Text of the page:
Well, I guess that’s early acceptance of responsibility but still you’ve confessed to a felony to your employer and that can have long term consequences. This is one of the more frustrating aspects of my job in my practice where people they take responsibility and admit things and yet they don’t realize that there are consequences to what they took responsibility for.

Like, well I, they caught me, you got me. Can’t you just dismiss the charges? Now, that’s not to say that there aren’t opportunities that ameliorate or limit or even in some instances eliminate criminal charges through a deferral program, deferred disposition, conditional discharge, but when you take something that’s not yours unlike many, many other cases in North Carolina those can have, those can leave a mark is what I like to say.

They leave a possibility of making it difficult for you to get jobs, possibilities of you finding other forms of employment or the same type of employment that, that you wanted to do in the past because employees generally don’t want to retain and hire employees that steal stuff, that there is a propensity of dishonesty.

We call it a crime of moral turpitude or theft or dishonesty.  No one wants to be labeled a thief.  That’s because employers generally do not want to hire dishonest people.  The have to trust their employees and if you’re labeled as dishonest or a thief, it can make it difficult, if not impossible, to find a job in the future.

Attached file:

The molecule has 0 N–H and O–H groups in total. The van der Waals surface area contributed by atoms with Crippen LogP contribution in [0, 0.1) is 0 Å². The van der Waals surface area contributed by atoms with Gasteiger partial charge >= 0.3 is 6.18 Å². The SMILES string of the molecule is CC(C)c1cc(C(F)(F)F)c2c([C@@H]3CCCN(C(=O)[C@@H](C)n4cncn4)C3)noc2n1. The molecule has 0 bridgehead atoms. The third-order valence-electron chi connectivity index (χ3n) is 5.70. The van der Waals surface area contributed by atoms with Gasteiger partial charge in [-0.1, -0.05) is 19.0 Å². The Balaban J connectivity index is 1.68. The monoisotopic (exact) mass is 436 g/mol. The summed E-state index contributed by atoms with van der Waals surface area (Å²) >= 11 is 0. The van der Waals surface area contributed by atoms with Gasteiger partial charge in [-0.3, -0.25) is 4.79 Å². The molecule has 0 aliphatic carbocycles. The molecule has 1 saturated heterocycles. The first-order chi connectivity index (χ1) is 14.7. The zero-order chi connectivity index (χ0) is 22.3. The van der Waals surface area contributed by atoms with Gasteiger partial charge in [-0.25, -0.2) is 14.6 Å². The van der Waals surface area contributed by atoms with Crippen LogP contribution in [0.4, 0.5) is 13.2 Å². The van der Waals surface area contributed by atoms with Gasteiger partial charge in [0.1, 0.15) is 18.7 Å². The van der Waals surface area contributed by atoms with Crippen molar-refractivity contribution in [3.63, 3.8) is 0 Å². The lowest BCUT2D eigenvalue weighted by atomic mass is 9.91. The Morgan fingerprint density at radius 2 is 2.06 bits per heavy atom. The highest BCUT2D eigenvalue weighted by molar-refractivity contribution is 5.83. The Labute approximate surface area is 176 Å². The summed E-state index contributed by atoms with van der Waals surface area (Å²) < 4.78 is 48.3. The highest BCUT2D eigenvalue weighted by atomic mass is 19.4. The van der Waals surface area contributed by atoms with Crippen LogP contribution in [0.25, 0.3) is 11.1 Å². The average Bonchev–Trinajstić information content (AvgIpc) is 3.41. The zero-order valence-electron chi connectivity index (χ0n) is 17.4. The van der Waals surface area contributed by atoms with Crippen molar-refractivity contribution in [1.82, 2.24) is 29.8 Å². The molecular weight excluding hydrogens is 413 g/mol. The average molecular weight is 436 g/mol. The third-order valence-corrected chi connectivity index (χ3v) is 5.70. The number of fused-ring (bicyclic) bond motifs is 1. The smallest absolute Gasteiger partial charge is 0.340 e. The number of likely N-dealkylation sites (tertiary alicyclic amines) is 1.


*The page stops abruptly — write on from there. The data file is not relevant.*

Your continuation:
It also can have immigration consequences. Even if the charges were dismissed, if you admit or take responsibility for that criminal act, oftentimes we see this in a deferred or deferral type of program, deferred disposition, positional discharge where you write a statement up and say on this and this date I did unlawfully and intentionally and knowingly steal these items.

Even if the charge was eventually dismissed, even if it was eventually expunged from the record through a process called expunction in North Carolina, graciousness goodness, you may be denied access under one of the different federal immigration laws, because you’ve admitted to the criminal activity they don’t really care. Now, we don’t do immigration law in North Carolina in our office at all. In fact, in ever instance we refer the client out to a, and hopefully a certified criminal or immigration law attorney, because it’s really, really, really, complicated but there are some big, big picture items that we look at as criminal lawyers and this is one of them.

This is one of the ones where we say, we always ask if you’re a U.S. citizen. We’re not trying to be xenophobic or racist like that. We just have to ask and then we say, if you are here illegally or even on a green card or on some kind of conditional entry into this country you need to speak to an immigration lawyer to find out what the consequences are for being charged, for having some sort of deferral program and ultimately if you were convicted and it’s not just theft crimes either. It’s a complicated area of law. It has long term consequences and I see kids everyday that take minor items from even the grocery store, college kids, high school kids and they find, they can’t believe that they can’t get a job five years down the road and that’s what happens.

So, give us a call.

Telephone number is 704-342-4357.

That’s 704-342-HELP

 

My name is Bill Powers and the name of the firm is Powers McCartan.

We’d love to talk to you and help.  

bill@PowMac.co

www.PowersMcCartan.com

 

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Bill Powers
Founding Partner at Powers McCartan, PLLC
Bill is a Partner with Powers McCartan, PLLC. His practice areas include DWI/DUI, Traffic Offenses, Criminal Defense & Civil Litigation of Serious Personal Injury Cases.